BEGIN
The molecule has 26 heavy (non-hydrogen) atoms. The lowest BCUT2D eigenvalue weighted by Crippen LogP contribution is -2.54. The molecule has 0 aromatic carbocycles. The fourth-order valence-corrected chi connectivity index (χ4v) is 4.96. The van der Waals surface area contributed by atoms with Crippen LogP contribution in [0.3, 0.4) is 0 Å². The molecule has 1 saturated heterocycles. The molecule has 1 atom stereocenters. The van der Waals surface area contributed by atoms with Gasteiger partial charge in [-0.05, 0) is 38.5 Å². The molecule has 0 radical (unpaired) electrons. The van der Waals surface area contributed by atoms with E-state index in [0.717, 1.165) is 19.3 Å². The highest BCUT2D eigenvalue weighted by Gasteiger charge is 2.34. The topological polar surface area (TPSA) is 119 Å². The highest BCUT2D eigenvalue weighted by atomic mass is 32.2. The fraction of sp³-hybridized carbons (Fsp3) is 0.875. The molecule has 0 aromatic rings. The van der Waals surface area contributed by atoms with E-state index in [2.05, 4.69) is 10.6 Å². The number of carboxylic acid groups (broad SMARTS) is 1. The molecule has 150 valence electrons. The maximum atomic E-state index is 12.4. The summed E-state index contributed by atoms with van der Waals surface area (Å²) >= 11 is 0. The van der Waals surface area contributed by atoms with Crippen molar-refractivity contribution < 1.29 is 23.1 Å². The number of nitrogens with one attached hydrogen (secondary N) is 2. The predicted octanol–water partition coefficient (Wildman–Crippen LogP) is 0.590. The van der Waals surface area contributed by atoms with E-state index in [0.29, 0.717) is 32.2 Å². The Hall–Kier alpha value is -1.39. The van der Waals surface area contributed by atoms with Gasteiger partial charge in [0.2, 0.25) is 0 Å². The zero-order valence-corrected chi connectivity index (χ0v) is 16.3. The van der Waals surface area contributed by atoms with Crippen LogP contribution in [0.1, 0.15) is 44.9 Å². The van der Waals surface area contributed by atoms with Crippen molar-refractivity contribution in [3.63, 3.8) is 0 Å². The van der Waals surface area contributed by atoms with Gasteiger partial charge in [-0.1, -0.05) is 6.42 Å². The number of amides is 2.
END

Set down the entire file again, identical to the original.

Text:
The molecule has 26 heavy (non-hydrogen) atoms. The lowest BCUT2D eigenvalue weighted by Crippen LogP contribution is -2.54. The molecule has 0 aromatic carbocycles. The fourth-order valence-corrected chi connectivity index (χ4v) is 4.96. The van der Waals surface area contributed by atoms with Crippen LogP contribution in [0.3, 0.4) is 0 Å². The molecule has 1 saturated heterocycles. The molecule has 1 atom stereocenters. The van der Waals surface area contributed by atoms with Gasteiger partial charge in [-0.05, 0) is 38.5 Å². The molecule has 0 radical (unpaired) electrons. The van der Waals surface area contributed by atoms with E-state index in [0.717, 1.165) is 19.3 Å². The highest BCUT2D eigenvalue weighted by Gasteiger charge is 2.34. The topological polar surface area (TPSA) is 119 Å². The highest BCUT2D eigenvalue weighted by atomic mass is 32.2. The fraction of sp³-hybridized carbons (Fsp3) is 0.875. The molecule has 0 aromatic rings. The van der Waals surface area contributed by atoms with E-state index in [2.05, 4.69) is 10.6 Å². The number of carboxylic acid groups (broad SMARTS) is 1. The molecule has 150 valence electrons. The maximum atomic E-state index is 12.4. The summed E-state index contributed by atoms with van der Waals surface area (Å²) >= 11 is 0. The van der Waals surface area contributed by atoms with Crippen molar-refractivity contribution < 1.29 is 23.1 Å². The number of nitrogens with one attached hydrogen (secondary N) is 2. The predicted octanol–water partition coefficient (Wildman–Crippen LogP) is 0.590. The van der Waals surface area contributed by atoms with E-state index in [0.29, 0.717) is 32.2 Å². The Hall–Kier alpha value is -1.39. The van der Waals surface area contributed by atoms with Gasteiger partial charge in [0.2, 0.25) is 0 Å². The zero-order valence-corrected chi connectivity index (χ0v) is 16.3. The van der Waals surface area contributed by atoms with Crippen LogP contribution in [0.1, 0.15) is 44.9 Å². The van der Waals surface area contributed by atoms with Crippen molar-refractivity contribution in [3.63, 3.8) is 0 Å². The van der Waals surface area contributed by atoms with Gasteiger partial charge in [-0.1, -0.05) is 6.42 Å². The number of amides is 2.